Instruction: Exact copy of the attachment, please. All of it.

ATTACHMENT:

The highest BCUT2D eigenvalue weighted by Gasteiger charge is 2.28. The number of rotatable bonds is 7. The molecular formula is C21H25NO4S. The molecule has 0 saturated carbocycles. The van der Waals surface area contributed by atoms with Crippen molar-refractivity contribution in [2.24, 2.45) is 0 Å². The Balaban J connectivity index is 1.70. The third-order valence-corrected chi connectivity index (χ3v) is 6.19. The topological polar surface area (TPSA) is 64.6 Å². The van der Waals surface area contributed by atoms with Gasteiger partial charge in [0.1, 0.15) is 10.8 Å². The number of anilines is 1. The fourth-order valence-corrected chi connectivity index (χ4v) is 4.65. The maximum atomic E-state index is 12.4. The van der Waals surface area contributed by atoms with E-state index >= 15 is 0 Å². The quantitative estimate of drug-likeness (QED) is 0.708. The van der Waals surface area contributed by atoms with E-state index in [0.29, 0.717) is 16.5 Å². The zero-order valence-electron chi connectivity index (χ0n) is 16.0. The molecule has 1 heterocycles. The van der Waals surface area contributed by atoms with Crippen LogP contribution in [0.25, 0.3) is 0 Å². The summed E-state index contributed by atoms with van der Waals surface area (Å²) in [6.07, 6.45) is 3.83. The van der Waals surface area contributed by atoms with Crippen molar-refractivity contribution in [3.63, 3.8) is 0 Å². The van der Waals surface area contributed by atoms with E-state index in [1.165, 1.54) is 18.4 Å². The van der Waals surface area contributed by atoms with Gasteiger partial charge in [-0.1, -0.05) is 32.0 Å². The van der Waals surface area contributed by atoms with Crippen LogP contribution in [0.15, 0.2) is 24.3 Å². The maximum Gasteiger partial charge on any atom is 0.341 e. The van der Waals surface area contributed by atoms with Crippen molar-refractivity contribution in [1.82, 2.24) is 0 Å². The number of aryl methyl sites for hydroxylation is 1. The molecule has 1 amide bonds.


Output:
The highest BCUT2D eigenvalue weighted by Gasteiger charge is 2.28. The number of rotatable bonds is 7. The molecular formula is C21H25NO4S. The molecule has 0 saturated carbocycles. The van der Waals surface area contributed by atoms with Crippen molar-refractivity contribution in [2.24, 2.45) is 0 Å². The Balaban J connectivity index is 1.70. The third-order valence-corrected chi connectivity index (χ3v) is 6.19. The topological polar surface area (TPSA) is 64.6 Å². The van der Waals surface area contributed by atoms with Gasteiger partial charge in [0.1, 0.15) is 10.8 Å². The number of anilines is 1. The fourth-order valence-corrected chi connectivity index (χ4v) is 4.65. The maximum atomic E-state index is 12.4. The van der Waals surface area contributed by atoms with E-state index >= 15 is 0 Å². The quantitative estimate of drug-likeness (QED) is 0.708. The van der Waals surface area contributed by atoms with E-state index in [0.29, 0.717) is 16.5 Å². The zero-order valence-electron chi connectivity index (χ0n) is 16.0. The molecule has 1 heterocycles. The van der Waals surface area contributed by atoms with Crippen LogP contribution in [0.25, 0.3) is 0 Å². The summed E-state index contributed by atoms with van der Waals surface area (Å²) in [6.07, 6.45) is 3.83. The van der Waals surface area contributed by atoms with Crippen molar-refractivity contribution in [3.63, 3.8) is 0 Å². The van der Waals surface area contributed by atoms with E-state index in [1.165, 1.54) is 18.4 Å². The van der Waals surface area contributed by atoms with Gasteiger partial charge in [-0.1, -0.05) is 32.0 Å². The van der Waals surface area contributed by atoms with Crippen LogP contribution in [0.15, 0.2) is 24.3 Å². The maximum Gasteiger partial charge on any atom is 0.341 e. The van der Waals surface area contributed by atoms with Crippen molar-refractivity contribution in [1.82, 2.24) is 0 Å². The number of aryl methyl sites for hydroxylation is 1. The molecule has 1 amide bonds.